Though the deal between Beijing and Moscow is energy related, it’s not too difficult to draw lines to a mutual interest in challenging the U.S. and Europe.

China is wary of the U.S. for its support of Japan, criticism of Chinese actions in the South China Sea, and its hard stance on cyber theft. Russia is at odds with the U.S. over sanctions implemented in reaction to Russia annexing Crimea, and it feels the U.S. took advantage of their Security Council vote to aid Libyans in their recent revolution by implementing a regime change.

Aurelia Condrat wrote in a blog for the Huffington Post that she sees the conclusion of the energy deal as Russia’s way of “pushing back against the U.S.”

“With this deal, Russia wants to make a point of showing that the U.S. and its N.A.T.O. partners are in decline,” she said.

As the U.S. watches Beijing-Moscow relations warm over natural gas from afar, many are say Washington has only one real option: export its own.

The recent discovery of massive fields of natural gas throughout the country led President Obama in 2012 to predict the U.S. as becoming the “the Saudi Arabia of natural gas.” It’s been a slow start out of the gate, however, with only seven of 31 liquefied natural gas export (LNG) licenses approved since 2011, six conditionally.

U.S. lawmakers from across the aisle have been ratcheting up support for getting U.S. natural gas on the global market, especially since the China-Russia deal was announced.

Republican Senator from North Dakota John Hoeven told The Hill the natural gas deal gives Russia leverage in upcoming discussions this week with President Obama and German Chancellor Angela Merkel over the continuing crisis in Ukraine.

“This gives Russia another option. It strengthens their hand vis-à-vis what they decide to do in Eastern Europe,” Hoeven said. “And it makes it even more imperative that we advance our legislation to allow exports of LNG to Europe so that they have alternative sources.”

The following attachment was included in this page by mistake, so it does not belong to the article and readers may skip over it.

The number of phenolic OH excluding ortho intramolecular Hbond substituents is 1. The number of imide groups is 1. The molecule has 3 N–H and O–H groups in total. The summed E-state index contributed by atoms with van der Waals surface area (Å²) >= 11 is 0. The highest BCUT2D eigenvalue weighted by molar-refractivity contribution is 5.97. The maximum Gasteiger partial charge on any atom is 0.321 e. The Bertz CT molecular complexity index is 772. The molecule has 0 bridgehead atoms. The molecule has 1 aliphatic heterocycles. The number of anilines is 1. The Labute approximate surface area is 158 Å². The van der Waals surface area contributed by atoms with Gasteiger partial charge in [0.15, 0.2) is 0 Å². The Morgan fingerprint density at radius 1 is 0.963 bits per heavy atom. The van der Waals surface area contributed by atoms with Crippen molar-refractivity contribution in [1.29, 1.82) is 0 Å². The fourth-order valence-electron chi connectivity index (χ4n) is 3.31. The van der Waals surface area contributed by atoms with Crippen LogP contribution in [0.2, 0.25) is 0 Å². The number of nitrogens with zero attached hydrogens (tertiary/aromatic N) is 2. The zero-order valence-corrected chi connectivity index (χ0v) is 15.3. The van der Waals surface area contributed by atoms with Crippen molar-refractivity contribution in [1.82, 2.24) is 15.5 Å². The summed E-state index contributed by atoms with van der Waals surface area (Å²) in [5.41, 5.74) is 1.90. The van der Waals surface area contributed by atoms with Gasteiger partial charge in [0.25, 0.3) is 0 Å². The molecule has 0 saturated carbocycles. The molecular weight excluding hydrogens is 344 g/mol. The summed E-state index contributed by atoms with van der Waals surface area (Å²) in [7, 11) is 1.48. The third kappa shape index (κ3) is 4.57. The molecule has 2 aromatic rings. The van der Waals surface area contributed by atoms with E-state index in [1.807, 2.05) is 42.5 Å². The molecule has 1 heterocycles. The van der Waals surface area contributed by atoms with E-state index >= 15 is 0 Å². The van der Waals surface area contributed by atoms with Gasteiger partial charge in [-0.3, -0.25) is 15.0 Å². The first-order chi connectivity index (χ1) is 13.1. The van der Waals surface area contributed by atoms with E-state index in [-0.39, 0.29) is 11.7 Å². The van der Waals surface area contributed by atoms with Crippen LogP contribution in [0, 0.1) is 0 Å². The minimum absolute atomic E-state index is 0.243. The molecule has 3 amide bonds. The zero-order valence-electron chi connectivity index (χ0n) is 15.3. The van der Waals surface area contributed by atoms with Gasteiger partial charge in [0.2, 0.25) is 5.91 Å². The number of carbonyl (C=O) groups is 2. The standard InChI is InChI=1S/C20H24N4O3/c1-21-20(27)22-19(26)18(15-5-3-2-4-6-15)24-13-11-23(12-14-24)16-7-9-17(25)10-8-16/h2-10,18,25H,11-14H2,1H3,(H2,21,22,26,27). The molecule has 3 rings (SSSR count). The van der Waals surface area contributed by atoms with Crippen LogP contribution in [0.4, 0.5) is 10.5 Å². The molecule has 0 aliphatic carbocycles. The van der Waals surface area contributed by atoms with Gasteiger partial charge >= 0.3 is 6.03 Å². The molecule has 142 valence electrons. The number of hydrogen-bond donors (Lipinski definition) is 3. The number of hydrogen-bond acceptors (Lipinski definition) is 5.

Senator Mark Udall (D-Colo.) said the energy deal should make the U.S. react quickly to selling its supply overseas. He’s introduced legislation to speed up the lengthy process for approving LNG export terminals.

Now that Beijing and Moscow are bound through energy cooperation, will this lead to greater partnership between the two biggest contenders able to challenge the West? Some analysts believe this is only the beginning.

“From the perspective of international relations, this deal also signals a deepening of energy ties between Russia and China,” Wood Meckenzie’s consultant group told the Natural Gas Intelligence. “They now cooperate across a range of different commodities and have established a broad base for further increases in trade in oil, gas, LNG, coal and electricity.”



Jordan Stutts

Jordan Stutts is a finance reporter for business journal PEI Media covering global infrastructure transactions, private investments in energy and transportation funding. He previously worked as an associate producer for FPA’s Great Decisions television series and covered local news in Charlotte, NC. You can follow him on Twitter @jwstuttered or check out his portfolio at